Marketing Is More Than Saying “Buy My Book!”
Writing the words in your story is just where it begins.
There is more. So much more. That is, if you are a novelist who isn’t just writing for yourself (a noble calling) and who wants anyone other than your family and neighbors (if even them) to actually read what you write. Or if you are not (yet) a branded, big-name author with an invested, devoted following—that rare but impressive small group of authors who I will admirably and enviously refer to as “Big Shots.”
What exactly is the “more” to which I refer?
For convenience’s sake, I’m going to break it down into two categories:
The first category is what many novelists are doing or arranging to have done for them. This is the boring, tedious stuff I hate doing and leave to others to do for me to the extent that it doesn’t break the bank (spelled “MY” bank). I also don’t worry about the ROI (return on investment) of these activities as much as The Wife says I should. As a whole, these are the things that are fairly ineffective, unless you are one of those Big Shots I mentioned above, in which case it works because they really don’t need it to work to begin with. Kind of like those banks who prefer to lend only to those who don’t need a loan.
In the second category, we have what few, if any, novelists are doing or arranging to have done for them. This is the creative, fun stuff that I love as much as I love writing my novels. These are also not that cheap . . . but they are affordable and they work.
There are two groups of follow-up promotional tasks that every novelist must undertake. In the first group of promotional tasks, the boring stuff that I thankfully leave to others to do for me, we can include coming up with a great title and back-cover synopsis for your novel; designing a good book cover and interior; figuring out where your book is going to be sold and at what price points; how you’re going to get it reviewed; how and where you’re going to get it publicized, promoted, and advertised; and how you’re going to get it endorsed by authors and other influencers. If you want to know more about how to do those things, Google will gladly provide you with a long list of experts who will tell you how to do all that or how to hire them to do all of that for you for a mere pittance that will likely turn out to be more than you will make from your writing. Enough said about that by me.
The second promotional group is the creative, fun stuff that I find actually works. Writing exciting blogs, newsletters, and guest articles (like this one) will work—to the extent that “exciting” and “blogging” aren’t oxymoronic and mutually exclusive. But what will be even more effective—and is certainly a lot more fun—at least until this lane becomes as clogged as writing blogs and newsletters and posting on social media is . . . wait for it . . . producing videos. Not just boring videos that are nothing more than visual versions of blogs, posts, and newsletters that just say in one way or another, “buy my book.”
Because a picture is supposedly worth a thousand words (the approximate length of this blog), let’s take an example (maybe three). Consider the latest novel in my Brooks/Lotello thriller series, PAYBACK, about a writer wannabe (who also happens to be a serial killer) at a week-long annual writers conference where literary luminaries start mysteriously dropping like flies because our writer thinks he is not receiving the respect and attention he deserves. It is allegedly patterned after a well-known writers’ conference, and most readers of mystery, crime, suspense, and thriller novels will instantly recognize the literary stars.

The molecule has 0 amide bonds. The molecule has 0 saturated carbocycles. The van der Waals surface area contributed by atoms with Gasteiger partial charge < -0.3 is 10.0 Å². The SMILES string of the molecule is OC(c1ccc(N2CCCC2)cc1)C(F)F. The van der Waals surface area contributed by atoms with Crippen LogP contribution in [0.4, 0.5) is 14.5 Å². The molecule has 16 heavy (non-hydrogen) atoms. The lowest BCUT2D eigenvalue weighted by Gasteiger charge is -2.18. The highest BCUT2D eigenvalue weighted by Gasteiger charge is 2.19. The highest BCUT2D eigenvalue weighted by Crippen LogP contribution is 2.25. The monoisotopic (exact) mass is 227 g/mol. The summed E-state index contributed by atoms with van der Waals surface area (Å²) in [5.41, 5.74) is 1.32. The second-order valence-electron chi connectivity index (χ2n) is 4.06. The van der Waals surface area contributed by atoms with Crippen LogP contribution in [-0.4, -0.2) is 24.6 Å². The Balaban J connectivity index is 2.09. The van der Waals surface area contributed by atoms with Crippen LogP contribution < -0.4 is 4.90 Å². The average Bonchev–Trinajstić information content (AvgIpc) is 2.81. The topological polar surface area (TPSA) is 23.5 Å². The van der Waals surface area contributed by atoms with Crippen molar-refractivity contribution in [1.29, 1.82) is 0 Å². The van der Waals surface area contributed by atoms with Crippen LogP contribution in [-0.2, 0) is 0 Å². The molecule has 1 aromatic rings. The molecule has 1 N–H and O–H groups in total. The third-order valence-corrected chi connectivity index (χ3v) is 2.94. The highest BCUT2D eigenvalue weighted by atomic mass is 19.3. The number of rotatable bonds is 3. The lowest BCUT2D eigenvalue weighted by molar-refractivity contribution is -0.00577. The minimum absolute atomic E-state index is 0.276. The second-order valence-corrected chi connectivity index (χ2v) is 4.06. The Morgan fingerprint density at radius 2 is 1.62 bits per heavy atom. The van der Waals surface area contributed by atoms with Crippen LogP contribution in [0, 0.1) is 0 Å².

One reader asked me if Payback is autobiographical!
That started me thinking. Watch WRITING A MURDERER, the eight-part video series that I scripted, produced, and co-starred in (I’m the cute one on the left) to promote PAYBACK. The eight free episodes of this video series, is Exhibit A of what I call the creative fun stuff.
Each episode was around 2 to 3 minutes long and aired every Tuesday and Friday evening throughout the appropriate period on my YouTube Channel, which you can access HERE. You can binge watch it now, but you could only watch the latest episode (and earlier ones) when you logged onto my YouTube Channel when this series originally viewed. And to discover the twist at the end, you had to stick with the series until the final episode when all was revealed! There were no spoilers.
Why did I put Writing a Murderer together? First and foremost because it was different and fun, especially getting to be a ham in front of the camera and mixing it up with Charlie, the serial killer. Second, because I was looking for a creative way to promote the release of my then latest novel, PAYBACK. And third, thanks to state of the art smartphone technology, because videos can be economically and easily made today.
Did it work? I will tell you this much. As of the writing of this article, Writing a Murderer was watched more than a quarter of a million times in less than two months. For those who weren’t math majors and don’t have their smartphones handy, that’s about two additional views every minute, or about one every 30 seconds, around the clock, seven days a week. That doesn’t exactly make me a rock star, but it’s not bad for a novelist, and it certainly hasn’t been bad for Payback. It promotes sales of Payback every time it’s watched. Without saying “Buy my book!”
Earlier, I promised you three examples. Not to disappoint, here are three less circumspect and more traditional videos I developed to promote the other novels in my Brooks/Lotello thriller series THE AMENDMENT KILLER, and THE PUPPET MASTER and JK’s CODE.
Can you craft your Writing a Murderer too? You won’t know until you try.